American History 101: Who Won the Civil War?


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The Civil War was a conflict between the United States of America and the Confederate States of America between 1861 and 1865. The conflict centered on the disagreement of the legality of slavery and the rights of slaves.

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A Brief Background
The Confederate States of America, known as the Confederacy, consisted of 11 Southern states that seceded from the Union to protect the institution of slavery. The United States, known as the Union, was governed by President Abraham Lincoln, who refused to accept the Confederacy as a sovereign entity. This led to the four-year American Civil War that claimed 620,000 lives, according to the Civil War Trust. The Civil War was largely fought in Virginia and Tennessee, with additional battles occurring in Pennsylvania, Florida, Texas and New Mexico.

The Impact of Slavery
Until the 1800s, slavery was legal in all parts of the U.S., although the highest concentration of slaves was in the South, where they primarily performed farm labor. The economy in the South depended heavily on agriculture, whereas the Northern economy was largely industrial by nature. The Southern states feared the Northern abolitionists would deem slavery illegal across the country, which led Southern leaders of Alabama, Arkansas, Florida, Georgia, Louisiana, Mississippi, North Carolina, South Carolina, Tennessee, Texas and Virginia to create their own nation.

The Civil War Begins
The first shots of the Civil War occurred at Fort Sumter, which was held at the time by the federal government. As Union troops were resupplying the fort, Confederate troops fired artillery in a siege that lasted for two days until the surrender of Sumter‰Ûªs commander, Major Robert Anderson, notes History.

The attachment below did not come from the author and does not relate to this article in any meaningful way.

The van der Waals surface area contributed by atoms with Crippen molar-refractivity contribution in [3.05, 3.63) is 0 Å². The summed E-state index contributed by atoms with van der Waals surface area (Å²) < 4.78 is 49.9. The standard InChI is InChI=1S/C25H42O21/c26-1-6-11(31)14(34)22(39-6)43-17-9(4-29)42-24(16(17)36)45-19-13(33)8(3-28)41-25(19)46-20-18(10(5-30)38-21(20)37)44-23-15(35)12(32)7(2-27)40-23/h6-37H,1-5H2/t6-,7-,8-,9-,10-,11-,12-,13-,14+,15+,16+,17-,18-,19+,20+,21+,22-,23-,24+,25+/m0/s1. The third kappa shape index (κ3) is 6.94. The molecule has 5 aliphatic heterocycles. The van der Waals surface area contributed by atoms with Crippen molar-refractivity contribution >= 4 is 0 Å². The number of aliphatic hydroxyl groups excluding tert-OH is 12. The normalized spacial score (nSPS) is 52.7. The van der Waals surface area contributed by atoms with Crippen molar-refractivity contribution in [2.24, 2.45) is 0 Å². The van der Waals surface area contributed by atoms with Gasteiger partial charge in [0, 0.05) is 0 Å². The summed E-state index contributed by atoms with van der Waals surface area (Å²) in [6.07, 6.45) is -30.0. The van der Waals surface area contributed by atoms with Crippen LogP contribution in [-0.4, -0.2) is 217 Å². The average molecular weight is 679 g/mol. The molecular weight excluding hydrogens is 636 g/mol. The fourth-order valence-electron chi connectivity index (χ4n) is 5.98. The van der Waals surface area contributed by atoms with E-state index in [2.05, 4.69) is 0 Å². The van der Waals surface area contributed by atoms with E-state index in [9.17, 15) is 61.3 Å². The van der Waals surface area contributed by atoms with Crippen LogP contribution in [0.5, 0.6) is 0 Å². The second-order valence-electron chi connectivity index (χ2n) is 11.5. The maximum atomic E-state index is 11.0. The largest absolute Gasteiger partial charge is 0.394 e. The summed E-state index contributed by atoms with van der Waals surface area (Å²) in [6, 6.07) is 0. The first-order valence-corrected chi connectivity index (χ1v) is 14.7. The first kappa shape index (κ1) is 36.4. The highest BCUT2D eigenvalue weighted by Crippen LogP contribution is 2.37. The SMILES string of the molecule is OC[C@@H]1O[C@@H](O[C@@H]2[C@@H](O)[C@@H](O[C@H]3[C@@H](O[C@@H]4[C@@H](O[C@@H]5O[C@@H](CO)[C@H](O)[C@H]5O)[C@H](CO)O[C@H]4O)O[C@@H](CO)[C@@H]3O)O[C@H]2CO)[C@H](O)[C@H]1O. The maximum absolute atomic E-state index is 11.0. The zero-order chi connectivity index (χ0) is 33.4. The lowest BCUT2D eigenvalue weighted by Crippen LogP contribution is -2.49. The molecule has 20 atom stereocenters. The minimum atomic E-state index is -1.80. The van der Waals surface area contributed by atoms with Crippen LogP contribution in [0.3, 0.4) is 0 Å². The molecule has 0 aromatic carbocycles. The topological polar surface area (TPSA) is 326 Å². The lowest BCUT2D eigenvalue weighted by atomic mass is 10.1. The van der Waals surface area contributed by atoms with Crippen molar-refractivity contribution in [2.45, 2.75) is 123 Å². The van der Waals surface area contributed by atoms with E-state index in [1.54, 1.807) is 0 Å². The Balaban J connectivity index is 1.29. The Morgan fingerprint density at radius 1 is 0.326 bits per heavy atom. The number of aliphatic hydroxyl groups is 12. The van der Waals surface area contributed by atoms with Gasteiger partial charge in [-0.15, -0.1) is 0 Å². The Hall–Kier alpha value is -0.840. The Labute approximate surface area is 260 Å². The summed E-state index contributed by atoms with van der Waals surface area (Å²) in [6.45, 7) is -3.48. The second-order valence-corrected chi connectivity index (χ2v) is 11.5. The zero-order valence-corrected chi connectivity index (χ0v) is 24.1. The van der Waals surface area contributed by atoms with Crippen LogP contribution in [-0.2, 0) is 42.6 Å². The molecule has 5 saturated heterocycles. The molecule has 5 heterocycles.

Union Advantages
The Union had a larger population and larger stocks of war gear than the Confederacy. At the outbreak of the war, the Union had a population of 22 million people, while the South had a population of nine million, of which 45 percent were slaves, according to the Civil War Trust. The Northern states were also largely more technologically advanced, had better infrastructure and had more money to support their efforts. The majority of firearms was manufactured in the Northern states, a dilemma that the South attempted to overcome by trading with Europe. The North quickly put a stop to this idea by using naval blockades. Although the Southern soldiers were skilled, the sheer numbers of the Northern armies were a contributing factor in their defeat, as reported by History.

The End of the War
The war concluded on April 10, 1865, when Confederate General Robert E. Lee surrendered to General Ulysses S. Grant at Appomattox. Following his surrender, he wrote a letter to his troops stating that, due to overwhelming resources and numbers, the war could not be won, notes History Today. While these were large contributing factors, Civil War leadership also contributed to the Union's triumph. Because the Confederacy was so much larger geographically than the Union, the war was fought on the Southern side largely on defense. The idea was that the South only needed to protect its territory rather than invade the North and wait until the will of the Union decreased. General Lee, however, emphasized offensive attacks in order to gain momentum. This strategy led to massive losses on the battlefield in the early years and decreased the South's morale. The will of the Union also remained strong throughout the war years. The political will of the Union, the leadership of the Confederacy and the lopsided numbers all but ensured the defeat of the South, according to History.

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